The biotech's aggressive timelines presented challenges for prospective manufacturing partners. The company's concern out of the gate was finding a manufacturer that could both demonstrate the process chemistry and build a very strong analytical package, says Scott Chadwick, Anthera's director of chemical and pharmaceutical operations.

Structure of Varespladib

Anthera enlisted the Syracuse, N.Y.-based consulting group Rondaxe Pharma to help find a contract manufacturer. In addition to demanding a tight timetable, Anthera sought a manufacturer with "top-notch talent" and the capacity to make lab-scale and commercial quantities. And preferably one based in the U.S.

The matchmaker solicited bids from several firms and returned to Anthera with a handful of options. Albemarle was the best fit. Anthera hired the company to improve the production process for the API and then to manufacture the API to current Good Manufacturing Practice standards for Phase III trials. Their agreement also includes an option for future commercial-scale manufacturing of the drug. That option would be a boon for Albemarle if the market for the product turns out to be as vast as Anthera is predicting.

Anthera says it picked Albemarle because, in addition to meeting its basic requirements, a few bonuses made the manufacturer stand out. One attractive feature, Chadwick says, is an internal program at Albemarle that trains manufacturing engineers across multiple disciplines. Engineers with broad experience may "come up with ideas that a pharmaceutical engineer might not think of," he says.

Furthermore, as a broad-expertise manufacturer rather than a contract manufacturing specialist, Albemarle was financially stable and able to weather a downturn in any one of its businesses.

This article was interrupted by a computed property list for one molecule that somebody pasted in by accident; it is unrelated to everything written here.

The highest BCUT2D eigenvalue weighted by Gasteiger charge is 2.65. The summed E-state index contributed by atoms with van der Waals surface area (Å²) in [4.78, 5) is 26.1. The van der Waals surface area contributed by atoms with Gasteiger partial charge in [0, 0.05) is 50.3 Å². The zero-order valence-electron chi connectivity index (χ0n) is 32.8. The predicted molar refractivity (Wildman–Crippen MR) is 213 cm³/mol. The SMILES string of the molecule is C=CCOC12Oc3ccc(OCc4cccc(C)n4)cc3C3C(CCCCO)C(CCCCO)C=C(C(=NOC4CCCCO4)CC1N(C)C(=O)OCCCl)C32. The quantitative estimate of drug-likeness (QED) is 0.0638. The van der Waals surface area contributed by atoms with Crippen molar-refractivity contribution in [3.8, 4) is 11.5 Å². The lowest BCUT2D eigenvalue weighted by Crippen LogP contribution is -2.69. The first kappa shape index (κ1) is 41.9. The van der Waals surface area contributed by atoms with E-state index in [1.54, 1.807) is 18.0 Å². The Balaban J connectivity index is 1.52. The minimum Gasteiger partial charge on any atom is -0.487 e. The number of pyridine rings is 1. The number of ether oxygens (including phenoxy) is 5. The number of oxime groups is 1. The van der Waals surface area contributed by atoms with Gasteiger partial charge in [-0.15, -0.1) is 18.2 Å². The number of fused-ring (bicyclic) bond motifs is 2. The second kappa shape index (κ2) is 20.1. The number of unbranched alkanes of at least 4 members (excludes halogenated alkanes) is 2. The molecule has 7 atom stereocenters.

Albemarle was also cost competitive. "We certainly could have saved a few nickels by going offshore," Chadwick acknowledges. "But I'm confident we would not be where we are today" if Anthera had taken that route. For a small biotech firm with a project this critical to its future, the ability to make frequent visits to its supplier is critical, he says. For future manufacturing projects, he adds, Anthera will consider offshore suppliers.

FOR ITS PART, Albemarle is in tune with how vital one product can be to a small biotech. "These companies may have only one or two products, so each one is life or death," says David Clary, vice president of fine chemistry services. Biotech firms don't want to worry that their project will be pushed down a contractor's to-do list if an opportunity with a big pharma company comes along. "They want to know that they're important to us and that we're not just going to produce the material but give them the services they need."

To that end, Albemarle's fine chemicals services unit has recently started offering customers a project manager, the point person who can quickly handle all inquiries from a partner. "We always had project leaders internally, but now they are more visible to the customer," says Matthew Hancock, the project manager handling the Anthera contract.

The strategy is working so far. To date, Albemarle has hit all of Anthera's deadlines, and the companies have even started moving up targets. After initial work at its process development center in Baton Rouge, La., Albemarle shifted the project to its South Haven, Mich., plant for large-scale manufacturing. "We went from lab-scale quantities, around 25 g, to 125 kg in six months," Chadwick notes. "It was a tough challenge, but they put the resources behind it to get it done."

Anthera recently met with the Food & Drug Administration to discuss the results of its Phase II trials and expects to start enrolling patients for Phase III studies this quarter. If everything goes according to plan, Anthera will be on track to submit a New Drug Application to FDA by the second quarter of 2010.

Under an optimistic timeline, varespladib could gain approval in 2011, otherwise known as the year that Pfizer's cholesterol-lowering drug Lipitor goes off patent. It's just a few short years before Anthera executives find out whether their baby has come through.